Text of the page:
Labor History, and Understanding a Woody Allen Joke

The obligatory clip from Sleeper

I alway wondered how Albert Shanker ended up being the man who destroyed the 20th century world.

Well, this New York Times Op/Ed provides context for both that joke, as well as a for the war on teachers and unions that some among liberal “education reformers” have engaged in for years.

The short version is that in 1968, there was a majority black school district set up in Ocean Hill-Brownsville (Brooklyn), and one of their first actions wqas to fire some white teachers for being white, and the American Federation of Teachers (AFT), Shanker’s union, went on strike, arguing, IMNSHO correctly, that arbitrary hiring and firing makes unionization is meaningless or impossible.

Shanker won, and the Ocean Hill-Brownsville school board lost, and teachers’ unions became the bête noire of the liberal education reform community. (Conservatives and Republicans have always been opposed to labor unions generally, and teacher unions specifically)

On Nov. 17, 1968, Albert Shanker, a tough Queens-bred union president, stood next to New York City’s patrician mayor, John Lindsay, to announce a settlement to a crippling teacher strike that had thrown a million students out of New York City public schools for weeks on end. The divisive strike laid bare long simmering tensions within American liberalism over unions, education and race. Almost a half-century later, the evolution in liberal attitudes that the strike symbolized created vulnerabilities that a very different son of Queens, Donald Trump, exploited in his rise to the presidency.

By the late 1960s, after years of frustration with vicious white resistance to school integration, many African-American leaders supported the creation of a black-controlled local school district in the low-income Ocean Hill-Brownsville section of Brooklyn. The idea was that the district would hire more minority schoolteachers in order to provide role models for students and adopt a curriculum that was culturally affirming.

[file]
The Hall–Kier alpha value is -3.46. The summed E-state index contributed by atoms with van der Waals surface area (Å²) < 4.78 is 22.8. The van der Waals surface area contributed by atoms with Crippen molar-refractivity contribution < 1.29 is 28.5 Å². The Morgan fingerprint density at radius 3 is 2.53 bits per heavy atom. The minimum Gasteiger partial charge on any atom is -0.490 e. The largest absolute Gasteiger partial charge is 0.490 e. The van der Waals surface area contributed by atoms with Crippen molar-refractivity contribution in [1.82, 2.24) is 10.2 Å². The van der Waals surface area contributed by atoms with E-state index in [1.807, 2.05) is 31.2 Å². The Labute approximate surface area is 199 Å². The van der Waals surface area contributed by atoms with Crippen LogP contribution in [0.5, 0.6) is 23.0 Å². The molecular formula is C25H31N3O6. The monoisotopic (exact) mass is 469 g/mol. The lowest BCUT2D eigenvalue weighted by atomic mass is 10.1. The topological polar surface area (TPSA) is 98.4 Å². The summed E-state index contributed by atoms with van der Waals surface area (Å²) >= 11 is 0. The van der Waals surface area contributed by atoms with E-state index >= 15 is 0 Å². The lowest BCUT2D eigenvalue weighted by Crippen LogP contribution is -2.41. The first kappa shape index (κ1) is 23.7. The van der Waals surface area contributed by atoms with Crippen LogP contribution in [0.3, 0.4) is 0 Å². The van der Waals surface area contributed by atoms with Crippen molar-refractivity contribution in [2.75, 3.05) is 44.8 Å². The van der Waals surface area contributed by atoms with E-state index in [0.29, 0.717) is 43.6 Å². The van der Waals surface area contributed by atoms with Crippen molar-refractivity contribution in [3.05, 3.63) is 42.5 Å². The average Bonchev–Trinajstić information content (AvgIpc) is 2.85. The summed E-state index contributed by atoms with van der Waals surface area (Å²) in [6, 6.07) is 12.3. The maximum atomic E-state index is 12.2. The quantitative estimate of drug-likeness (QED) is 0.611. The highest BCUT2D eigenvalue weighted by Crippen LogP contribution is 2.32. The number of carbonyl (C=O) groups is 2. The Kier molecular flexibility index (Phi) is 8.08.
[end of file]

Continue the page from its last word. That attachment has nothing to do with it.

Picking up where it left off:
A firestorm erupted, however, when the local school board (then known as the governing board) sent a telegram to 19 unionized educators indicating that the board “voted to end your employment in the schools of this district.” The list included 18 white educators and one black teacher, mistakenly included, who was immediately reinstated once the error was discovered. A hearing by a retired African-American judge hired by the board, Francis Rivers, found that there were no credible charges against the teachers. But Rhody McCoy, the Ocean Hill-Brownsville local superintendent, told The New York Times, “Not one of these teachers will be allowed to teach anywhere in the city. The black community will see to that.” To protest the terminations, teachers throughout the city began a series of strikes shutting down the nation’s largest school system from early September through mid-November.


To begin with, Shanker believed he had no choice but to call a strike to protect his members from arbitrary dismissal. If an employer — of whatever race — had the right to dismiss unionized employees without due process, why have a union? Shanker understood that conservatives didn’t believe in collective bargaining rights and due process. But wasn’t it a bedrock liberal principle, he asked, for workers to have a right to organize and protect themselves from arbitrary actions by their employers?